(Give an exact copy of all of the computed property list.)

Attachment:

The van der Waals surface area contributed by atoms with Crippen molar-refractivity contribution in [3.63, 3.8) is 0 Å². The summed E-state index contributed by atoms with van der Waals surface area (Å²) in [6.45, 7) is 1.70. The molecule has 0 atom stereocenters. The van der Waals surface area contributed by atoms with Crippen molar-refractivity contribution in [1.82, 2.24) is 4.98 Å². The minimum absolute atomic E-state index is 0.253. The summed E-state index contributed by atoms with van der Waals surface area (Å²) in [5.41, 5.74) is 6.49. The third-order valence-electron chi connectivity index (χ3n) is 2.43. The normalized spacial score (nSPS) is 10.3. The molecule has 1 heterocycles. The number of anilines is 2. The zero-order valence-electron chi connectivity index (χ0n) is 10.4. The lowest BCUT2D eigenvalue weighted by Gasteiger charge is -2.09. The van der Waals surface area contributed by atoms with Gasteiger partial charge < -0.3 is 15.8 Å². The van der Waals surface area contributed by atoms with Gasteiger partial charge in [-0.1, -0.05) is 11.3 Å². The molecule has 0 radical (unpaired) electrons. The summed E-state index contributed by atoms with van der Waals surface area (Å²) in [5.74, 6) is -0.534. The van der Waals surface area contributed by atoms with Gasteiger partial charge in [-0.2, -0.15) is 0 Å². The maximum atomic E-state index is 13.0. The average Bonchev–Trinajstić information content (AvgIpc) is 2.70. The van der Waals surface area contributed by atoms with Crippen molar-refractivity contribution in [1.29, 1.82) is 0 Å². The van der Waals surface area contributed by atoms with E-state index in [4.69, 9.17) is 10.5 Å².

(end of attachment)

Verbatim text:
The van der Waals surface area contributed by atoms with Crippen molar-refractivity contribution in [3.63, 3.8) is 0 Å². The summed E-state index contributed by atoms with van der Waals surface area (Å²) in [6.45, 7) is 1.70. The molecule has 0 atom stereocenters. The van der Waals surface area contributed by atoms with Crippen molar-refractivity contribution in [1.82, 2.24) is 4.98 Å². The minimum absolute atomic E-state index is 0.253. The summed E-state index contributed by atoms with van der Waals surface area (Å²) in [5.41, 5.74) is 6.49. The third-order valence-electron chi connectivity index (χ3n) is 2.43. The normalized spacial score (nSPS) is 10.3. The molecule has 1 heterocycles. The number of anilines is 2. The zero-order valence-electron chi connectivity index (χ0n) is 10.4. The lowest BCUT2D eigenvalue weighted by Gasteiger charge is -2.09. The van der Waals surface area contributed by atoms with Gasteiger partial charge < -0.3 is 15.8 Å². The van der Waals surface area contributed by atoms with Gasteiger partial charge in [-0.1, -0.05) is 11.3 Å². The molecule has 0 radical (unpaired) electrons. The summed E-state index contributed by atoms with van der Waals surface area (Å²) in [5.74, 6) is -0.534. The van der Waals surface area contributed by atoms with Gasteiger partial charge in [-0.2, -0.15) is 0 Å². The maximum atomic E-state index is 13.0. The average Bonchev–Trinajstić information content (AvgIpc) is 2.70. The van der Waals surface area contributed by atoms with Crippen molar-refractivity contribution in [1.29, 1.82) is 0 Å². The van der Waals surface area contributed by atoms with E-state index in [4.69, 9.17) is 10.5 Å².